Mitchel L. Winick’s double-barreled title – president and dean, Monterey College of Law – neatly encapsulates both his responsibilities and the law school’s academic/work-world nature. A California state-accredited nonprofit, Monterey Law’s four-year evening program has historically served up an affordable legal education to working professionals. Even the faculty comprises practicing lawyers and judges. Winick regularly lauds them as bringing real-life experience and perspective to their classes.
Winick became dean in 2005. (“President” was added five years later.) His prior career in academe centered on Texas, where he was a lecturer (1996-99) and then assistant dean (1999-2003) at Texas Tech University School of Law. He previously taught law at the University of Houston, University of New Mexico, Southern Methodist University and Texas Wesleyan University.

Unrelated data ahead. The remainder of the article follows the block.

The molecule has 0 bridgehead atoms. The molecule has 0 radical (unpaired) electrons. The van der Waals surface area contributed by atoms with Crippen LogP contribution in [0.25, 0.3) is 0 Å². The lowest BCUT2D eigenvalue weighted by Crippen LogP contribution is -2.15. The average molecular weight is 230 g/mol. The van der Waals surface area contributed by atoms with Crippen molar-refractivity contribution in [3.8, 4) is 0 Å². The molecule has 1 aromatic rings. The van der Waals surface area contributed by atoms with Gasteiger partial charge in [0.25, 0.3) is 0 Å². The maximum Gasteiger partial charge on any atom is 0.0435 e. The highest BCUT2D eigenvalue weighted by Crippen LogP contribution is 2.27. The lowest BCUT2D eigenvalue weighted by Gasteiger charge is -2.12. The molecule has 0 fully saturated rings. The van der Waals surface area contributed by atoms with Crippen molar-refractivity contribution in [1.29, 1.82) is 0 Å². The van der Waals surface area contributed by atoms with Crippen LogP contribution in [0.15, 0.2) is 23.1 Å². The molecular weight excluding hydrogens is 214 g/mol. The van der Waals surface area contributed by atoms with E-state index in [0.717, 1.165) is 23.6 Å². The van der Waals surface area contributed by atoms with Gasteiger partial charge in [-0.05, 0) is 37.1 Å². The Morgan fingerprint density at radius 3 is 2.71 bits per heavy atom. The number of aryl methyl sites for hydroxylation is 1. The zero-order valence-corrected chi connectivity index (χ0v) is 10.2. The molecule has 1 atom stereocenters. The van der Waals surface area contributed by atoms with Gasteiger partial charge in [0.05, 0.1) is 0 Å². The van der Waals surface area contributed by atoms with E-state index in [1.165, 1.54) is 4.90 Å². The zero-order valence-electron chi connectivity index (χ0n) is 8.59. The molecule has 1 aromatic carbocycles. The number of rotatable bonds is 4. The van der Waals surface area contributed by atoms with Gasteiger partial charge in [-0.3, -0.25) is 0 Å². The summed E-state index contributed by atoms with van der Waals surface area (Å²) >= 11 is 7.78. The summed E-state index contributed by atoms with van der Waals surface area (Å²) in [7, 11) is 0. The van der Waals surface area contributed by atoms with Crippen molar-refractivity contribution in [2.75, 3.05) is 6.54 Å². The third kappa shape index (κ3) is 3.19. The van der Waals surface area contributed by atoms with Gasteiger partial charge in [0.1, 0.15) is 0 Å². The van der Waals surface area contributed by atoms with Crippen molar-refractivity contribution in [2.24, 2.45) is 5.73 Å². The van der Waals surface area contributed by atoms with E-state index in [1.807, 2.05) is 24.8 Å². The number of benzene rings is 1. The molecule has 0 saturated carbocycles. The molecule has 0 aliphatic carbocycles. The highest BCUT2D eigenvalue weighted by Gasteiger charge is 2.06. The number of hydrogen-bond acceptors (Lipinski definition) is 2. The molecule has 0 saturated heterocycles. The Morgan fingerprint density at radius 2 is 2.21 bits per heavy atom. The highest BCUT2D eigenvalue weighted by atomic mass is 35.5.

A 1976 liberal arts graduate of the University of the Pacific, Winick earned a J.D. from the University of Houston Law Center in 1978. He served as an Assistant Attorney General of Texas and as interim executive director of the Texas Center for Legal Ethics and Professionalism. In the Monterey community, Winick is currently president of the non-profit ACTION Council and Girl’s Inc. of Monterey County and is on the education advisory councils for Leadership Monterey Peninsula, the Panetta Institute of Public Policy and the Monterey County Business Council.
LAWDRAGON: Describe your path to academia. What drew you into the field?